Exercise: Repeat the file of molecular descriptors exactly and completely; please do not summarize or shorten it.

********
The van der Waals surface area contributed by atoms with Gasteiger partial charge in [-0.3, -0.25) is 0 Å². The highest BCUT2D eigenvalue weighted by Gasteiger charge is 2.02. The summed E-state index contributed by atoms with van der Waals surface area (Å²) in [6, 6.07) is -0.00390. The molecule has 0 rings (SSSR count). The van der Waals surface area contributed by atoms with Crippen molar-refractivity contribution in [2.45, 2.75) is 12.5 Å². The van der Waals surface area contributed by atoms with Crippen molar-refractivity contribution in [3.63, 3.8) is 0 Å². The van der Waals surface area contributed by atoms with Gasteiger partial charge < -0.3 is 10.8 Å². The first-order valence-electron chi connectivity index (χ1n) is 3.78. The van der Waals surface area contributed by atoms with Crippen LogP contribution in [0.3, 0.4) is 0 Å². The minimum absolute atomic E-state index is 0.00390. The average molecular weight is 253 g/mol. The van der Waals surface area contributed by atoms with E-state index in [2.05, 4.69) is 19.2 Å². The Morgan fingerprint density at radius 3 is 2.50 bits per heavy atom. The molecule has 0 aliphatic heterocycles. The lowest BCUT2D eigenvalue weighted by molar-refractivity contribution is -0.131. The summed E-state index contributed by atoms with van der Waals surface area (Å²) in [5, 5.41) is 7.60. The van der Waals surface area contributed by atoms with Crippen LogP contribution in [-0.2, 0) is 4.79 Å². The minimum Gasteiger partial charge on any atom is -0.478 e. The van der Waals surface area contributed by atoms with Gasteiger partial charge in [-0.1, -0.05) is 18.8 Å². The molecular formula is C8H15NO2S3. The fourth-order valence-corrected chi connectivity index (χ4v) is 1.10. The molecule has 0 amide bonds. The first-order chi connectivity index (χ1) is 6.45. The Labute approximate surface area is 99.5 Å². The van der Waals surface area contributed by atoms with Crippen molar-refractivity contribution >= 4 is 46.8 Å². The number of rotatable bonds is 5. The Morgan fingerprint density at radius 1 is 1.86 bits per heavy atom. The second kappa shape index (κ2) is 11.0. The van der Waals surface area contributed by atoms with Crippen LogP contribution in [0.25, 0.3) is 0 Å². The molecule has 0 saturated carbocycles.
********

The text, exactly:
The van der Waals surface area contributed by atoms with Gasteiger partial charge in [-0.3, -0.25) is 0 Å². The highest BCUT2D eigenvalue weighted by Gasteiger charge is 2.02. The summed E-state index contributed by atoms with van der Waals surface area (Å²) in [6, 6.07) is -0.00390. The molecule has 0 rings (SSSR count). The van der Waals surface area contributed by atoms with Crippen molar-refractivity contribution in [2.45, 2.75) is 12.5 Å². The van der Waals surface area contributed by atoms with Crippen molar-refractivity contribution in [3.63, 3.8) is 0 Å². The van der Waals surface area contributed by atoms with Gasteiger partial charge < -0.3 is 10.8 Å². The first-order valence-electron chi connectivity index (χ1n) is 3.78. The van der Waals surface area contributed by atoms with Crippen LogP contribution in [0.3, 0.4) is 0 Å². The minimum absolute atomic E-state index is 0.00390. The average molecular weight is 253 g/mol. The van der Waals surface area contributed by atoms with E-state index in [2.05, 4.69) is 19.2 Å². The Morgan fingerprint density at radius 3 is 2.50 bits per heavy atom. The molecule has 0 aliphatic heterocycles. The lowest BCUT2D eigenvalue weighted by molar-refractivity contribution is -0.131. The summed E-state index contributed by atoms with van der Waals surface area (Å²) in [5, 5.41) is 7.60. The van der Waals surface area contributed by atoms with Crippen LogP contribution in [-0.2, 0) is 4.79 Å². The minimum Gasteiger partial charge on any atom is -0.478 e. The van der Waals surface area contributed by atoms with Gasteiger partial charge in [-0.1, -0.05) is 18.8 Å². The molecular formula is C8H15NO2S3. The fourth-order valence-corrected chi connectivity index (χ4v) is 1.10. The molecule has 0 amide bonds. The first-order chi connectivity index (χ1) is 6.45. The Labute approximate surface area is 99.5 Å². The van der Waals surface area contributed by atoms with Crippen molar-refractivity contribution >= 4 is 46.8 Å². The number of rotatable bonds is 5. The Morgan fingerprint density at radius 1 is 1.86 bits per heavy atom. The second kappa shape index (κ2) is 11.0. The van der Waals surface area contributed by atoms with Crippen LogP contribution in [0.25, 0.3) is 0 Å². The molecule has 0 saturated carbocycles.